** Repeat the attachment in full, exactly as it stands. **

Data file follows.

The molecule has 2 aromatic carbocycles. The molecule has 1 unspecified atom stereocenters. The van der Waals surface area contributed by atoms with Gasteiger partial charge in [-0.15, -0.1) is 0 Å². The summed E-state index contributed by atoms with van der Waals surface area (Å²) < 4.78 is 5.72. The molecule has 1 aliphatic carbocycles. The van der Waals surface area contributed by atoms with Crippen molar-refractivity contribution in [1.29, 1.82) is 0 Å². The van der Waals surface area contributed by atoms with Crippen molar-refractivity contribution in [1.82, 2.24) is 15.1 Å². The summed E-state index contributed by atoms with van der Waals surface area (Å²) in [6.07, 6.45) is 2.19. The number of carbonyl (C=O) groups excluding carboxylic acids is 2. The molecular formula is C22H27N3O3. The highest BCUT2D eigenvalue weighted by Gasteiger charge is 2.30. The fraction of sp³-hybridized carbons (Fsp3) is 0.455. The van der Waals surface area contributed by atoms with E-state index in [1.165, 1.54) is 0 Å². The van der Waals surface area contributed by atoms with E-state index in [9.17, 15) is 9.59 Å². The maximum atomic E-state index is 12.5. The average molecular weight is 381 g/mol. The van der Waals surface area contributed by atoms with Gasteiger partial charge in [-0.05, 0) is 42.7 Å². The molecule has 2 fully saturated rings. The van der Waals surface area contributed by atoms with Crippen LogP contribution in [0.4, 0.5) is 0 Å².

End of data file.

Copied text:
The molecule has 2 aromatic carbocycles. The molecule has 1 unspecified atom stereocenters. The van der Waals surface area contributed by atoms with Gasteiger partial charge in [-0.15, -0.1) is 0 Å². The summed E-state index contributed by atoms with van der Waals surface area (Å²) < 4.78 is 5.72. The molecule has 1 aliphatic carbocycles. The van der Waals surface area contributed by atoms with Crippen molar-refractivity contribution in [1.29, 1.82) is 0 Å². The van der Waals surface area contributed by atoms with Crippen molar-refractivity contribution in [1.82, 2.24) is 15.1 Å². The summed E-state index contributed by atoms with van der Waals surface area (Å²) in [6.07, 6.45) is 2.19. The number of carbonyl (C=O) groups excluding carboxylic acids is 2. The molecular formula is C22H27N3O3. The highest BCUT2D eigenvalue weighted by Gasteiger charge is 2.30. The fraction of sp³-hybridized carbons (Fsp3) is 0.455. The van der Waals surface area contributed by atoms with E-state index in [1.165, 1.54) is 0 Å². The van der Waals surface area contributed by atoms with E-state index in [9.17, 15) is 9.59 Å². The maximum atomic E-state index is 12.5. The average molecular weight is 381 g/mol. The van der Waals surface area contributed by atoms with Gasteiger partial charge in [-0.05, 0) is 42.7 Å². The molecule has 2 fully saturated rings. The van der Waals surface area contributed by atoms with Crippen LogP contribution in [0.4, 0.5) is 0 Å².